Macbeth: A Mature Man of Established Character

Macbeth is presented as a mature man of definitely established character,
successful in certain fields of activity and enjoying an enviable reputation. We
must not conclude, there, that all his volitions and actions are predictable;
Macbeth\'s character, like any other man\'s at a given moment, is what is being
made out of potentialities plus environment, and no one, not even Macbeth
himself, can know all his inordinate self-love whose actions are discovered to
be-and no doubt have been for a long time-determined mainly by an inordinate
desire for some temporal or mutable good.
Macbeth is actuated in his conduct mainly by an inordinate desire for
worldly honors; his delight lies primarily in buying golden opinions from all
sorts of people. But we must not, therefore, deny him an entirely human
complexity of motives. For example, his fighting in Duncan\'s service is
magnificent and courageous, and his evident joy in it is traceable in art to the
natural pleasure which accompanies the explosive expenditure of prodigious
physical energy and the euphoria which follows. He also rejoices no doubt in the
success which crowns his efforts in battle - and so on. He may even conceived of
the proper motive which should energize back of his great deed:

The service and the loyalty I owe,
In doing it, pays itself.

But while he destroys the king\'s enemies, such motives work but dimly at best
and are obscured in his consciousness by more vigorous urges. In the main, as we
have said, his nature violently demands rewards: he fights valiantly in order
that he may be reported in such terms a "valour\'s minion" and "Bellona\'s
bridegroom"\' he values success because it brings spectacular fame and new titles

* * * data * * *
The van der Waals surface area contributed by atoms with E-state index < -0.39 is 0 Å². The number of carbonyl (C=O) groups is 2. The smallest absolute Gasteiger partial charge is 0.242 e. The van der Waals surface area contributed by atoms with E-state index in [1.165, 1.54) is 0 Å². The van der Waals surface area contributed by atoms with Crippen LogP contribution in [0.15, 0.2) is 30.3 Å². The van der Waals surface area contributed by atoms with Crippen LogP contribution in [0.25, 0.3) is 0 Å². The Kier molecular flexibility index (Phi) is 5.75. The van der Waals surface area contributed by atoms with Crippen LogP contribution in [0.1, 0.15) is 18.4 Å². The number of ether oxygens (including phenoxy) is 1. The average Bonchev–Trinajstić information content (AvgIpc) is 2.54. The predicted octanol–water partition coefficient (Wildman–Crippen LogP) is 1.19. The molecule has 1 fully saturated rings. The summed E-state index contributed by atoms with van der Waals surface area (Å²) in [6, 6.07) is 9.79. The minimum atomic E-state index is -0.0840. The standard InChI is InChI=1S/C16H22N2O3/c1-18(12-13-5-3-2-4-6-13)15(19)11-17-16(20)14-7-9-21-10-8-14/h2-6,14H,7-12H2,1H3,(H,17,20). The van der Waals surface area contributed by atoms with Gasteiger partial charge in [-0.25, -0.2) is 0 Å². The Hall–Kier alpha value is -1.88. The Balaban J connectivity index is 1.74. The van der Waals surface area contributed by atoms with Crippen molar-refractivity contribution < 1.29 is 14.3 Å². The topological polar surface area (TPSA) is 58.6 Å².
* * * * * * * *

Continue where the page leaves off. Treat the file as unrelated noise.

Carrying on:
and royal favor heaped upon him in public. Now so long as these mutable goods
are at all commensurate with his inordinate desires - and such is the case, up
until he covets the kingship - Macbeth remains an honorable gentleman. He is not
a criminal; he has no criminal tendencies. But once permit his self-love to
demand a satisfaction which cannot be honorably attained, and he is likely to
grasp any dishonorable means to that end which may be safely employed. In other
words, Macbeth has much of natural good in him unimpaired; environment has
conspired with his nature to make him upright in all his dealings with those
about him. But moral goodness in him is undeveloped and indeed still rudimentary,
for his voluntary acts are scarcely brought into harmony with ultimate end. As
he returns from victorious battle, puffed up with self-love which demands ever-
increasing recognition of his greatness, the demonic forces of evil-symbolized
by the Weird Sisters-suggest to his inordinate imagination the splendid prospect
of attaining now the greatest mutable good he has ever desired. These demons in
the guise of witches cannot read his inmost thoughts, but from observation of
facial expression and other bodily manifestations they surmise with
comparative accuracy what passions drive him and what dark desires await their
fostering. Realizing that he wishes the kingdom, they prophesy that he shall be
king. They cannot thus compel his will to evil; but they do arouse his passions
and stir up a vehement and inordinate apprehension of the imagination, which so
perverts the judgment of reason that it leads his will toward choosing means to
the desired temporal good. Indeed his imagination and passions are so vivid
under this evil impulse from without that "nothing is but what is not"; and his
reason is so impeded that he judges, "These solicitings cannot be evil, cannot
be good." Still, he is provided with so much natural good that he is able to
control the apprehensions of his inordinate imagination and decides to take no
step involving crime. His autonomous decision not to commit murder, however, is
not in any sense based upon moral grounds. No doubt he normally shrinks from the
unnaturalness of regicide; but he so far ignores ultimate ends that, if he could
perform the deed and escape its consequences here upon this bank and shoal of
time, he\'ld jump the life to come. Without denying him still a complexity of
motives - as kinsman and subject he may possibly experience some slight shade of
unmixed loyalty to the King under his roof-we may even say that the consequences
which he fears are not at all inward and spiritual, It is to be doubted whether
he has ever so far considered the possible effects of crime and evil upon the
human soul-his later discovery of horrible ravages